Modulations in the oscillatory activity of the Globus Pallidus internus neurons during a behavioral task-A point process analysis.

Shreya Saxena, John T. Gale, Emad N. Eskandar, Sridevi V. Sarma

Research output: Contribution to journalArticle

2 Citations (Scopus)

Abstract

The behavioral state of a subject is hypothesized to be reflected in the oscillatory modulations of the spiking activity of certain groups of neurons. In particular, the beta- and gamma-bands have been experimentally shown to be related to movement in the motor cortex and parts of the basal ganglia. Here, we analyze the relationship between directional tuning and oscillations in the beta- and gamma-bands of the neurons in the Globus Pallidus internus (GPi) of two healthy nonhuman primates during a radial center-out motor task. We find that, during the planning stages of the movement, the percentage of directionally tuned neurons displaying gamma oscillations increases when compared to the percentage of directionally tuned neurons displaying beta oscillations. A similar trend is not seen in non-directionally tuned neurons. This suggests that the GPi neurons involved in the planning of movement communicate information using an emergence of oscillations in the gamma-band.

Original languageEnglish (US)
Pages (from-to)4179-4182
Number of pages4
JournalConference proceedings : ... Annual International Conference of the IEEE Engineering in Medicine and Biology Society. IEEE Engineering in Medicine and Biology Society. Conference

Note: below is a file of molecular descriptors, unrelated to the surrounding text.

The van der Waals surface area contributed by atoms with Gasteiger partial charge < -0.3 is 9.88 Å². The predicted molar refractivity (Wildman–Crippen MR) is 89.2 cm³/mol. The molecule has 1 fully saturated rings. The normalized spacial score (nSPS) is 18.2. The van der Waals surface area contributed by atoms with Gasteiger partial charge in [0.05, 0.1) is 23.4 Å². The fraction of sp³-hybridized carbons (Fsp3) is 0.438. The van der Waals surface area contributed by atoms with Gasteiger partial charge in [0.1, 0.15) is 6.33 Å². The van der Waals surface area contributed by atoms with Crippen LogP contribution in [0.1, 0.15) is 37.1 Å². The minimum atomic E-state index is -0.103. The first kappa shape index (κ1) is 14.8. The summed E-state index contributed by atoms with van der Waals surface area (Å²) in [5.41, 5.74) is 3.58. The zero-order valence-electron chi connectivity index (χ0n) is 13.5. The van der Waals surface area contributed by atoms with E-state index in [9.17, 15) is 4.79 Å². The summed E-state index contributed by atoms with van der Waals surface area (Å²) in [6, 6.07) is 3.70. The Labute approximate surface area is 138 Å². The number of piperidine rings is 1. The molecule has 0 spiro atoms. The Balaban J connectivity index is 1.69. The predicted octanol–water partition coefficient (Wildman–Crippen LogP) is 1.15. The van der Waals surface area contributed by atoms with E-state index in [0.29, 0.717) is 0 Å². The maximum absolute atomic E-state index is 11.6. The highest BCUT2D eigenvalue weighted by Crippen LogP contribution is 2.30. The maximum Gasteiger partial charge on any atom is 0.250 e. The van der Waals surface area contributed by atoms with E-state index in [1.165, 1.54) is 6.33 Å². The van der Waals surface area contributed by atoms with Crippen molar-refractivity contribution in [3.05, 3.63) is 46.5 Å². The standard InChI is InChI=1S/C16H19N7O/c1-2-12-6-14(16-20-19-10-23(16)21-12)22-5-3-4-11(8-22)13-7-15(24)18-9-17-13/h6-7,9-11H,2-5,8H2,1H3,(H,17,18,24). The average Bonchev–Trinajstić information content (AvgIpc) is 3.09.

Volume2011
StatePublished - Dec 1 2011
Externally publishedYes

Fingerprint

Globus Pallidus
Neurons
Modulation
Planning
Motor Cortex
Basal Ganglia
Primates
Tuning

ASJC Scopus subject areas

  • Computer Vision and Pattern Recognition
  • Signal Processing
  • Biomedical Engineering
  • Health Informatics

Cite this

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abstract = "The behavioral state of a subject is hypothesized to be reflected in the oscillatory modulations of the spiking activity of certain groups of neurons. In particular, the beta- and gamma-bands have been experimentally shown to be related to movement in the motor cortex and parts of the basal ganglia. Here, we analyze the relationship between directional tuning and oscillations in the beta- and gamma-bands of the neurons in the Globus Pallidus internus (GPi) of two healthy nonhuman primates during a radial center-out motor task. We find that, during the planning stages of the movement, the percentage of directionally tuned neurons displaying gamma oscillations increases when compared to the percentage of directionally tuned neurons displaying beta oscillations. A similar trend is not seen in non-directionally tuned neurons. This suggests that the GPi neurons involved in the planning of movement communicate information using an emergence of oscillations in the gamma-band.",
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AU - Sarma, Sridevi V.

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